# How many times can a photon be absorbed?wC

I am just being introduced to quantum physics.

I know that in order for a transition in the energy level of an electron to take place, the photon energy must be equal to the difference in energy levels.

But, I also hear great stories of the famous Compton scattering effect. If a photon must be entirely "used up" in an interaction with an atom, how could it be emitted again with a different wavelength?

I struggle to reconcile these two phenomena.

• it's not the same photon – user46925 Jun 1 '15 at 14:33
• In that case, wouldn't the quantization of energy levels mean that the absorbed and emitted photons have the same wavelength? – Dr Coconut Jun 1 '15 at 14:36
• not always; in some cases, part of the energy is kept and not output. Or, 2 photons are output like with birefringence – user46925 Jun 1 '15 at 14:45
• I deleted my answer because while not incorrect, the other answer is better. – Jimmy360 Jun 1 '15 at 15:04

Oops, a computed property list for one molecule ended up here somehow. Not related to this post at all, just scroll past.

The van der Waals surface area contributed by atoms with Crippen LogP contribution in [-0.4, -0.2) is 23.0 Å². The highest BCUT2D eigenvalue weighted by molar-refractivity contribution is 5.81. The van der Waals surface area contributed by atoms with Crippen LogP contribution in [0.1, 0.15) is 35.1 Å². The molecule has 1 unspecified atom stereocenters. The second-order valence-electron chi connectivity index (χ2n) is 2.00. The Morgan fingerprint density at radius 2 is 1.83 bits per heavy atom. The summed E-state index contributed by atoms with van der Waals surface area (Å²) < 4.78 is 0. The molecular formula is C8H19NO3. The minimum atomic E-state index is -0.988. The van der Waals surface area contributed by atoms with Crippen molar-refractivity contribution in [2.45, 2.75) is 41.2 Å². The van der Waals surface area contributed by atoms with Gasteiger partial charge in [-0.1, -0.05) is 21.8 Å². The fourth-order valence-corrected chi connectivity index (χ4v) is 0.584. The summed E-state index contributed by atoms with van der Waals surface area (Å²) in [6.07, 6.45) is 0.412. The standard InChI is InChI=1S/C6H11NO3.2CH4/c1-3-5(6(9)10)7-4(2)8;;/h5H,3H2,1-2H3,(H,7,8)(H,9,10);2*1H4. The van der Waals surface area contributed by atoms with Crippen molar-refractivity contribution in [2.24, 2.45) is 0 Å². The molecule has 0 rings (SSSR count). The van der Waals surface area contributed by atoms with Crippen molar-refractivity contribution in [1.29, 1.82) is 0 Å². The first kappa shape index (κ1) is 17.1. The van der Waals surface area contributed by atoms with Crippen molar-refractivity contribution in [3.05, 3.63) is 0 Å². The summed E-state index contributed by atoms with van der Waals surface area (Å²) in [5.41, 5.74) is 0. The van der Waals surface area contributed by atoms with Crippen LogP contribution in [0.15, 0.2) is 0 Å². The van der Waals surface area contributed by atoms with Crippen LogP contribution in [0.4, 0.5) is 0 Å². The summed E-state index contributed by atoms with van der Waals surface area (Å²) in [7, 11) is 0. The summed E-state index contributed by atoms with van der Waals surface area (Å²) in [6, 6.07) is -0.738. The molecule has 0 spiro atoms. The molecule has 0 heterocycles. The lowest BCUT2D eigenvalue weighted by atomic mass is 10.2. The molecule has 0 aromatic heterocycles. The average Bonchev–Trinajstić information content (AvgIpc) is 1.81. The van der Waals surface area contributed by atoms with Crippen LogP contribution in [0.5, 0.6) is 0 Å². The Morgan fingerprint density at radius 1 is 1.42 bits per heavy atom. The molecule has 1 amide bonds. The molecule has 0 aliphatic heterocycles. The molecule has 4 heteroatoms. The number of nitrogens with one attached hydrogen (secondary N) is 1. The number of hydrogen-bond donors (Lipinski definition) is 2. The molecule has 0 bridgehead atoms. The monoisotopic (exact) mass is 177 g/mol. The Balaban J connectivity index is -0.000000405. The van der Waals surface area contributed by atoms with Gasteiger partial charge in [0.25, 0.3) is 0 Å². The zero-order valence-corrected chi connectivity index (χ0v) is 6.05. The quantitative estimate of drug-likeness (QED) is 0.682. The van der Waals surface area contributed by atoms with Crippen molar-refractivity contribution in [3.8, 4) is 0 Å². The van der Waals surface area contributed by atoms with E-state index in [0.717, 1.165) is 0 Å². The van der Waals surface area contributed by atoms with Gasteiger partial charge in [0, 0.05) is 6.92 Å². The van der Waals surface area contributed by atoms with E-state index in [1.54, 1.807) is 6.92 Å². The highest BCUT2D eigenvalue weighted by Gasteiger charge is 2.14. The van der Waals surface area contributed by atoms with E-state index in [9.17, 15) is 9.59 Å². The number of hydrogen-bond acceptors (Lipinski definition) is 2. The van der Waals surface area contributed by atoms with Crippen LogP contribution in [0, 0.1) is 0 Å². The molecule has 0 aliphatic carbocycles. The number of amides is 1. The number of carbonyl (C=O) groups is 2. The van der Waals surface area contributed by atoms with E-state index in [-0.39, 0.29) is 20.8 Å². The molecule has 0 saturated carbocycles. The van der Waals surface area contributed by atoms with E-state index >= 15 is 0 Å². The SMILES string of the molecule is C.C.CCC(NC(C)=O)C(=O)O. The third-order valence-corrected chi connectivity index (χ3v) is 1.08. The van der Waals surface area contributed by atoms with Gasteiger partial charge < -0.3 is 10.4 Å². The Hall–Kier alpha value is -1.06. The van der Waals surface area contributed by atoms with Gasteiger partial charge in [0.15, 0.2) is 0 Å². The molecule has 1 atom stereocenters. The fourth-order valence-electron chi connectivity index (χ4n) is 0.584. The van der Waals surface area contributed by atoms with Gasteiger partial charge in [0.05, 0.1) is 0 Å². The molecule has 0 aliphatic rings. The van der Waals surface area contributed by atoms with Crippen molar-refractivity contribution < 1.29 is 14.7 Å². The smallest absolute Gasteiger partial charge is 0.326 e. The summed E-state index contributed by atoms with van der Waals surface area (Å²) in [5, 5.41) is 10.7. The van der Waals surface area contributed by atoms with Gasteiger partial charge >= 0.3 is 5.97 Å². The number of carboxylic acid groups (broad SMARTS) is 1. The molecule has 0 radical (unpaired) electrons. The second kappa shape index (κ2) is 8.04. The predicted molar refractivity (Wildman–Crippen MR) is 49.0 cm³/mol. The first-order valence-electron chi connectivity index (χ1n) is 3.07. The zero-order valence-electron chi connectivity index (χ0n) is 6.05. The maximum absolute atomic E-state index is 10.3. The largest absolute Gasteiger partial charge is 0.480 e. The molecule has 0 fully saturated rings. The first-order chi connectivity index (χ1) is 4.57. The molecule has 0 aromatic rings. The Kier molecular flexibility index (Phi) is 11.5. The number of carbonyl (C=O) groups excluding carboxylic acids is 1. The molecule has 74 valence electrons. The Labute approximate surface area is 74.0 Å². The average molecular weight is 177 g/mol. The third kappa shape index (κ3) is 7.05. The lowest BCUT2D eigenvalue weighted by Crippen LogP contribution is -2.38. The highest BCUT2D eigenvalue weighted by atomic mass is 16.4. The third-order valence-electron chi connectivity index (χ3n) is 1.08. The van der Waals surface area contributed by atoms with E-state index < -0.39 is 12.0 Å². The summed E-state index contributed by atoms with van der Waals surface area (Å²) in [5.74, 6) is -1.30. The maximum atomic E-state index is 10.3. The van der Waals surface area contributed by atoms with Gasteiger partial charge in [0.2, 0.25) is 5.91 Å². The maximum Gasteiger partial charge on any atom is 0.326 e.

The key difference is that Compton scattering occurs on a free electron. It's all about making energy conservation work out. In an atomic process, the atom goes form having energy $E_1$ to $E_2$, and its energy is fixed by the atomic state it goes to. It can't be a $2 p ^1$ electron and also have extra energy it hangs onto. (Things are slightly more complicated than this, due to splitting of energy levels, Doppler shifting, etc. But this still just means you have a slightly broader window, rather than a true single-infinite-precision-frequency-condition.) So the photon has to have $E_2 - E_1$.
On the other hand, a Compton-scattered photon hits an electron with, say, no energy (for simplicity), which then goes off into having any number of energies. It's only limited by how much energy the photon had. Other than that, there's no reason that after collision it can't be a 20 $keV$ electron, or a 30 $keV$ electron, or anything. So there isn't the same sharp absorbance peak, because the energy condition is less stringent.